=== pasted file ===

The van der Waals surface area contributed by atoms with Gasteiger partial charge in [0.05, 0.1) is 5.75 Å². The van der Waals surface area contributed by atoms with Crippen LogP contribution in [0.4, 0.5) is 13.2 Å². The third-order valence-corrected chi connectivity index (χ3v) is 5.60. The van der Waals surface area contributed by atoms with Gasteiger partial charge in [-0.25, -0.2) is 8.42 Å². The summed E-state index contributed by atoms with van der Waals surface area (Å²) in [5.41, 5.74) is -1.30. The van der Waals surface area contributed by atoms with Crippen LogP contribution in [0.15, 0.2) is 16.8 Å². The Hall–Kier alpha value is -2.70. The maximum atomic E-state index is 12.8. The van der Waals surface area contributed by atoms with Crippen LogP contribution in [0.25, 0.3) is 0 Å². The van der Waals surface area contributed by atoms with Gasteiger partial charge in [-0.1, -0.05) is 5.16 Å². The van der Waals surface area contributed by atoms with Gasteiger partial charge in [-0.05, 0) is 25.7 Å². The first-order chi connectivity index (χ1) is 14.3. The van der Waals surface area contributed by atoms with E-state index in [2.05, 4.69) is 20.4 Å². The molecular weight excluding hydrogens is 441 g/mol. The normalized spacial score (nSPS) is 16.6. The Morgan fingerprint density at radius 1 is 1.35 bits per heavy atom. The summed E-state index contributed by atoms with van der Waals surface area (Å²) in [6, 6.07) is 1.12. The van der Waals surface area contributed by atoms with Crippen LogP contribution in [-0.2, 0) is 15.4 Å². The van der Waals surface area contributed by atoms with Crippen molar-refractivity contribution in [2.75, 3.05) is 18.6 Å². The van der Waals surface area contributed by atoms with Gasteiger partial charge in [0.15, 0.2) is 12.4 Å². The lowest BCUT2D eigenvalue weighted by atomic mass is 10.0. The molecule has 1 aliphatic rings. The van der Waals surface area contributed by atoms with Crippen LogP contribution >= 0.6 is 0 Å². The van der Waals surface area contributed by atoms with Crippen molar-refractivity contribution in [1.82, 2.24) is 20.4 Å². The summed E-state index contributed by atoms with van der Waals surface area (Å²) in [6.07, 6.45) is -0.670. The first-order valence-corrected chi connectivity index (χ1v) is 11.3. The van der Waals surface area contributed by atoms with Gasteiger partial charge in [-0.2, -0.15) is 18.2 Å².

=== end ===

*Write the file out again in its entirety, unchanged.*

The van der Waals surface area contributed by atoms with Gasteiger partial charge in [0.05, 0.1) is 5.75 Å². The van der Waals surface area contributed by atoms with Crippen LogP contribution in [0.4, 0.5) is 13.2 Å². The third-order valence-corrected chi connectivity index (χ3v) is 5.60. The van der Waals surface area contributed by atoms with Gasteiger partial charge in [-0.25, -0.2) is 8.42 Å². The summed E-state index contributed by atoms with van der Waals surface area (Å²) in [5.41, 5.74) is -1.30. The van der Waals surface area contributed by atoms with Crippen LogP contribution in [0.15, 0.2) is 16.8 Å². The Hall–Kier alpha value is -2.70. The maximum atomic E-state index is 12.8. The van der Waals surface area contributed by atoms with Crippen LogP contribution in [0.25, 0.3) is 0 Å². The van der Waals surface area contributed by atoms with Gasteiger partial charge in [-0.1, -0.05) is 5.16 Å². The van der Waals surface area contributed by atoms with Gasteiger partial charge in [-0.05, 0) is 25.7 Å². The first-order chi connectivity index (χ1) is 14.3. The van der Waals surface area contributed by atoms with E-state index in [2.05, 4.69) is 20.4 Å². The molecular weight excluding hydrogens is 441 g/mol. The normalized spacial score (nSPS) is 16.6. The Morgan fingerprint density at radius 1 is 1.35 bits per heavy atom. The summed E-state index contributed by atoms with van der Waals surface area (Å²) in [6, 6.07) is 1.12. The van der Waals surface area contributed by atoms with Crippen LogP contribution in [-0.2, 0) is 15.4 Å². The van der Waals surface area contributed by atoms with Crippen molar-refractivity contribution in [2.75, 3.05) is 18.6 Å². The van der Waals surface area contributed by atoms with Gasteiger partial charge in [0.15, 0.2) is 12.4 Å². The lowest BCUT2D eigenvalue weighted by atomic mass is 10.0. The molecule has 1 aliphatic rings. The van der Waals surface area contributed by atoms with Crippen LogP contribution >= 0.6 is 0 Å². The van der Waals surface area contributed by atoms with Crippen molar-refractivity contribution in [1.82, 2.24) is 20.4 Å². The summed E-state index contributed by atoms with van der Waals surface area (Å²) in [6.07, 6.45) is -0.670. The first-order valence-corrected chi connectivity index (χ1v) is 11.3. The van der Waals surface area contributed by atoms with Gasteiger partial charge in [-0.2, -0.15) is 18.2 Å².